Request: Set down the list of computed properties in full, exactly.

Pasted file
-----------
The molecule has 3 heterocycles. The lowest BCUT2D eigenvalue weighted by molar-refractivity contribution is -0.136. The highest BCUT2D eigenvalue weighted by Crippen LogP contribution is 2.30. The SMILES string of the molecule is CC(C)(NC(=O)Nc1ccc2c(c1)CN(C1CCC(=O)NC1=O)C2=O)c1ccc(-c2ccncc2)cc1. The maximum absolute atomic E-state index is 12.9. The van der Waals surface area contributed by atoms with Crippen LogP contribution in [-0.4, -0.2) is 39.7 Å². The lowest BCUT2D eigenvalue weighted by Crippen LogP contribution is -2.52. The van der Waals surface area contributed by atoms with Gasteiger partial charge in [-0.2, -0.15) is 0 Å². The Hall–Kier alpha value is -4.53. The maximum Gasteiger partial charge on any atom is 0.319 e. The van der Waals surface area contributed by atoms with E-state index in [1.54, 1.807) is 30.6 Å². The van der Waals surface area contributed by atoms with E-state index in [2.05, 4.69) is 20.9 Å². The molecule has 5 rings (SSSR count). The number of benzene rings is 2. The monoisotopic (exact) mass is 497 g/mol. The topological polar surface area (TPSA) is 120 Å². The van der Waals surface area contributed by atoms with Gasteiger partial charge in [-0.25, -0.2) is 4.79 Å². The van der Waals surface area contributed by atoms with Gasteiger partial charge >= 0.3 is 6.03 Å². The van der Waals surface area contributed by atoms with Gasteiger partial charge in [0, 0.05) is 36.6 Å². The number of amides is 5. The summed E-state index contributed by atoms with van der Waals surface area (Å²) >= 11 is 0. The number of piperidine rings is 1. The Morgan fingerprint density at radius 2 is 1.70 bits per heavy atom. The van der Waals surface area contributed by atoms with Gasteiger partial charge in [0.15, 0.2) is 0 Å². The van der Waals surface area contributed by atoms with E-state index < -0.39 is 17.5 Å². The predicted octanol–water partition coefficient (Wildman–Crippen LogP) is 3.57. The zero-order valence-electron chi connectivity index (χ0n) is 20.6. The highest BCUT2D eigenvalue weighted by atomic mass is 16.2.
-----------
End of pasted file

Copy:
The molecule has 3 heterocycles. The lowest BCUT2D eigenvalue weighted by molar-refractivity contribution is -0.136. The highest BCUT2D eigenvalue weighted by Crippen LogP contribution is 2.30. The SMILES string of the molecule is CC(C)(NC(=O)Nc1ccc2c(c1)CN(C1CCC(=O)NC1=O)C2=O)c1ccc(-c2ccncc2)cc1. The maximum absolute atomic E-state index is 12.9. The van der Waals surface area contributed by atoms with Crippen LogP contribution in [-0.4, -0.2) is 39.7 Å². The lowest BCUT2D eigenvalue weighted by Crippen LogP contribution is -2.52. The van der Waals surface area contributed by atoms with Gasteiger partial charge in [-0.2, -0.15) is 0 Å². The Hall–Kier alpha value is -4.53. The maximum Gasteiger partial charge on any atom is 0.319 e. The van der Waals surface area contributed by atoms with E-state index in [1.54, 1.807) is 30.6 Å². The van der Waals surface area contributed by atoms with E-state index in [2.05, 4.69) is 20.9 Å². The molecule has 5 rings (SSSR count). The number of benzene rings is 2. The monoisotopic (exact) mass is 497 g/mol. The topological polar surface area (TPSA) is 120 Å². The van der Waals surface area contributed by atoms with Gasteiger partial charge in [-0.25, -0.2) is 4.79 Å². The van der Waals surface area contributed by atoms with Gasteiger partial charge >= 0.3 is 6.03 Å². The van der Waals surface area contributed by atoms with Gasteiger partial charge in [0, 0.05) is 36.6 Å². The number of amides is 5. The summed E-state index contributed by atoms with van der Waals surface area (Å²) >= 11 is 0. The number of piperidine rings is 1. The Morgan fingerprint density at radius 2 is 1.70 bits per heavy atom. The van der Waals surface area contributed by atoms with Gasteiger partial charge in [0.15, 0.2) is 0 Å². The van der Waals surface area contributed by atoms with E-state index < -0.39 is 17.5 Å². The predicted octanol–water partition coefficient (Wildman–Crippen LogP) is 3.57. The zero-order valence-electron chi connectivity index (χ0n) is 20.6. The highest BCUT2D eigenvalue weighted by atomic mass is 16.2.